Nearby are the remains of a structure...
In this area are remains of a dam, constructed by Jennings according to Batson's book.


Jennings operated several different kinds of mills on his property, according to Mann Batson's book, The Swamp Rabbit Railroad: Legacy and Legend. The remains above seems to match the location of Jennings Mill described in a deed, book WWW, page 67, archived at the Greenville County Register of Deeds:
...following the new preliminary survey now staked out, to the middle Saluda River; crossing said River between Jennings Mill and the present dam, ...
Following the imaginary line by the direction of the trestle, a rather large cut can be located on the west side of the river and the road.
We made it up there to discover the camp I found during the last visit was still there.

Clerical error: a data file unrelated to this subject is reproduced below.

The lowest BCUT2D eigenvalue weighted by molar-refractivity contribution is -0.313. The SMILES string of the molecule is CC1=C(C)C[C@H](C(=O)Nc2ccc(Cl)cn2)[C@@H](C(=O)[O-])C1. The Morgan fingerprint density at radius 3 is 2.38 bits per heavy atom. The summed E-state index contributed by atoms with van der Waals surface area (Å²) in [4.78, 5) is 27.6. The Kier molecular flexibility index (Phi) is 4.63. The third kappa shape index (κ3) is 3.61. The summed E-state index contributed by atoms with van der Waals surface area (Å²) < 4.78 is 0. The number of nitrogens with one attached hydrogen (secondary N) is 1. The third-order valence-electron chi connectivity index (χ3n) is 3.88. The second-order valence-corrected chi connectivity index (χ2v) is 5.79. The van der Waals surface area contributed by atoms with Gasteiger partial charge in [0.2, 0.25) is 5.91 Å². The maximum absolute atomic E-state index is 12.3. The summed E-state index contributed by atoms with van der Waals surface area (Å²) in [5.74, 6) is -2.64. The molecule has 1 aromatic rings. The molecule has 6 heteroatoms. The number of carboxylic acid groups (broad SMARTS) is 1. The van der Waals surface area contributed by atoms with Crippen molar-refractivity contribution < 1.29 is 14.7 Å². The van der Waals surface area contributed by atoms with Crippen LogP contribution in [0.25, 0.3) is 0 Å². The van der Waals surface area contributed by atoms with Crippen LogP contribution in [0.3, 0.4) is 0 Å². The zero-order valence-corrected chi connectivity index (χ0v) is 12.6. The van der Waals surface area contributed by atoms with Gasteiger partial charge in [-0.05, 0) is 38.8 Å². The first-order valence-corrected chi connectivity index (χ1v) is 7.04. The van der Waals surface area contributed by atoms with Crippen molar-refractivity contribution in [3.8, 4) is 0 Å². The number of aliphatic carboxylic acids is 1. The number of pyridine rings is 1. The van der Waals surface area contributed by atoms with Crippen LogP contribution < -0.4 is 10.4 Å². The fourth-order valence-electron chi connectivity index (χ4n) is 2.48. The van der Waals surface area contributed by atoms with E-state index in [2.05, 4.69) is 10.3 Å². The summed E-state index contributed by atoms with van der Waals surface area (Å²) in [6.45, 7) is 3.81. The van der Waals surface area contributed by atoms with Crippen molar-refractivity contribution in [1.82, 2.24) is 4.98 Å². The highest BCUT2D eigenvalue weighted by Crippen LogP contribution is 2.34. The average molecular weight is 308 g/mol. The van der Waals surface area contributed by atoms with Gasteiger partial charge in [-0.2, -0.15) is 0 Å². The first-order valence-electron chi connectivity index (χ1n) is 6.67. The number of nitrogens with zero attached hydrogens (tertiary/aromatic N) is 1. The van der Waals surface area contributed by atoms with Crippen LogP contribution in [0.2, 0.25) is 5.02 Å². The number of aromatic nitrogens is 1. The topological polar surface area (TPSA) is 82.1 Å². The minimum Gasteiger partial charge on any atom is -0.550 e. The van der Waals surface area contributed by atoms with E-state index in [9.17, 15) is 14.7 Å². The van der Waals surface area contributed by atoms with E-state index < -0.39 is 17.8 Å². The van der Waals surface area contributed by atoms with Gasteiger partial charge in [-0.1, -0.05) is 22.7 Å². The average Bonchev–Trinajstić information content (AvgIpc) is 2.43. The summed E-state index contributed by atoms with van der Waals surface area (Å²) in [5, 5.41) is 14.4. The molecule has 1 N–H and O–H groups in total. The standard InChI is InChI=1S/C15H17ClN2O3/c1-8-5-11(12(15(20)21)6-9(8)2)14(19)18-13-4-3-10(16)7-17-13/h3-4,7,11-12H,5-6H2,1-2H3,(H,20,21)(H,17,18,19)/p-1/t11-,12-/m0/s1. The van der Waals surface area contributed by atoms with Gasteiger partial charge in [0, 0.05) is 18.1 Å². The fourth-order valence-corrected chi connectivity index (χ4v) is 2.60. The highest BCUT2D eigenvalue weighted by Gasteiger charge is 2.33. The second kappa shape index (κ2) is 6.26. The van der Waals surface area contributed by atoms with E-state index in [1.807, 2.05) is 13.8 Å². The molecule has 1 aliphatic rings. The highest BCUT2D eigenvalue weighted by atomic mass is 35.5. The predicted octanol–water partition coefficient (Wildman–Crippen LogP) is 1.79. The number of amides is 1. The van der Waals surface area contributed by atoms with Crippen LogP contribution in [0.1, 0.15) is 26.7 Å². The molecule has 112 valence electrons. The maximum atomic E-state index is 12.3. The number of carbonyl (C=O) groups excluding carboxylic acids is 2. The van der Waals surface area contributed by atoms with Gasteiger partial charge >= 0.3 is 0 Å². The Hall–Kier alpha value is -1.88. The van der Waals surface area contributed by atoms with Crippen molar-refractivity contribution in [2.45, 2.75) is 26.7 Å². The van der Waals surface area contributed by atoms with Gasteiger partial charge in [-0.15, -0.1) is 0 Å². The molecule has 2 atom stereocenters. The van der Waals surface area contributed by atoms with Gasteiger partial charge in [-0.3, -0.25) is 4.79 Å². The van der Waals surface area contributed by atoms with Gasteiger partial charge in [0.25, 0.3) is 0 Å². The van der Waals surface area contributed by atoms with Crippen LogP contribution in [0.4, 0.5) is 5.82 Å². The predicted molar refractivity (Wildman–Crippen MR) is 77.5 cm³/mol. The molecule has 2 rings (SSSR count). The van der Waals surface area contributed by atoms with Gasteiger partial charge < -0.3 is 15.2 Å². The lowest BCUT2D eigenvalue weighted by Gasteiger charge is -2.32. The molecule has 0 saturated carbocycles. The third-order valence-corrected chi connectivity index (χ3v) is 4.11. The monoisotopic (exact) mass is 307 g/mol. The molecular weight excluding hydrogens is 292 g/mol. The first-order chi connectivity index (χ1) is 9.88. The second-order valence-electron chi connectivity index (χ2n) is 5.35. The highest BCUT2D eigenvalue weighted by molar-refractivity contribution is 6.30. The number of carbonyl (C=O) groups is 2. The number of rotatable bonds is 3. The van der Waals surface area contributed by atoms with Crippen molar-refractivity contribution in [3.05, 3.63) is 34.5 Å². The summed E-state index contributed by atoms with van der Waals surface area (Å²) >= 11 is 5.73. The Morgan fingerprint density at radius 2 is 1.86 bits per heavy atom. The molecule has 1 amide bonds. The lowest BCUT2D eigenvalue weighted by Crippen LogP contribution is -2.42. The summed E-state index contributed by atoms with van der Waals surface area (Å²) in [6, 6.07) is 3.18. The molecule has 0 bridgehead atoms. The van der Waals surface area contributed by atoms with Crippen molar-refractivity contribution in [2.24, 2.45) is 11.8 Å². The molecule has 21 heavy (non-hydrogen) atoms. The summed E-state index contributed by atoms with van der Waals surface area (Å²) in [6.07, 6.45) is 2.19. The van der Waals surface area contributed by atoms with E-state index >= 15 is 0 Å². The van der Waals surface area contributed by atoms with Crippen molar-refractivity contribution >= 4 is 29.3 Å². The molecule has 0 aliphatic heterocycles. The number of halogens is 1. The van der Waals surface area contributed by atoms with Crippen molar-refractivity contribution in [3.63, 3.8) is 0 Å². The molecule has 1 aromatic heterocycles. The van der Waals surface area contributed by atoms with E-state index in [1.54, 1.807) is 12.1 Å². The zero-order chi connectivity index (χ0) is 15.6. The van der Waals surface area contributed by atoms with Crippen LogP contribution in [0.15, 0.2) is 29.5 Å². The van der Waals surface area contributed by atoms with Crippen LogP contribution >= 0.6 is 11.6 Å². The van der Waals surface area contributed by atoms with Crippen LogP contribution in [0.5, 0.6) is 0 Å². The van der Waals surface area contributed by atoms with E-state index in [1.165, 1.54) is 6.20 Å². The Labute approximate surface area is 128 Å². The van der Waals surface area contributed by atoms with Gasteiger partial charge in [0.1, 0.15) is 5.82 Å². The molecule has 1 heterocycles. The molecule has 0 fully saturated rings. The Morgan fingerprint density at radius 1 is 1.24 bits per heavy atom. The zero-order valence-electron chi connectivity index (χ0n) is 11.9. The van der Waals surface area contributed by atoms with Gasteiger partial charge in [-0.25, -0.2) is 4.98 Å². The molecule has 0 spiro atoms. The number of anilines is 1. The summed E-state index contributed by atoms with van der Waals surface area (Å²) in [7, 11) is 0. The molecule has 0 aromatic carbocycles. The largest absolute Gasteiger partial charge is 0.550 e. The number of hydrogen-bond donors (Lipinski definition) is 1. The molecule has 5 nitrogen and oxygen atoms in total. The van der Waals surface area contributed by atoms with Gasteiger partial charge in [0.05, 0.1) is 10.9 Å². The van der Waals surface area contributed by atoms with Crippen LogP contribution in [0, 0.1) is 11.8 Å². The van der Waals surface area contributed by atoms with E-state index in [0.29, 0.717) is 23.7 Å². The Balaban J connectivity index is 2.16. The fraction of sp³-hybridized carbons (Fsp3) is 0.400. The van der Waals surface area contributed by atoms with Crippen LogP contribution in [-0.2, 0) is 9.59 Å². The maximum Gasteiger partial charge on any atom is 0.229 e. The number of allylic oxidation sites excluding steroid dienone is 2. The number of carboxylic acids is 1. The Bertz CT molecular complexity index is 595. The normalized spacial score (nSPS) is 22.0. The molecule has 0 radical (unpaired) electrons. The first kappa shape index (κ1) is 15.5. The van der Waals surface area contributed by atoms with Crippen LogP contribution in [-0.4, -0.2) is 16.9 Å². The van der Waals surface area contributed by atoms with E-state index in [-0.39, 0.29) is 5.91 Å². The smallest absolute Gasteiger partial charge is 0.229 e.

We took some photos of the cut...
... then headed down the path to see where it went. Already clipped to my blue jeans was a GPS unit recording my position every three seconds I would use later to revise my map of the Swamp Rabbit Railroad.

We encountered a small trestle over a creek.
While the cut is mostly invisible from Google Earth, it was easy to trace from the ground. The path almost exactly paralleled River Falls Road.
Until the cut ended by merging into the road, that is. This increased our interest in this bridge just ahead.
Could the railroad have passed over this bridge? The masonry underneath the bridge certainly looks old enough. If it didn't, it must have passed over another bridge only a few feet away due to the surrounding terrain.

We managed to follow the right of way now used by power lines until it went into an area we couldn't access at the intersection of River Falls Road and Devil's Ford Road. We then headed up to Gap Creek Road in River Falls (named Potts Cove at one time) where the railroad line terminated according to a 1961 USGS quadrangle map.

The rock is most definitely cut, the most obvious place being here: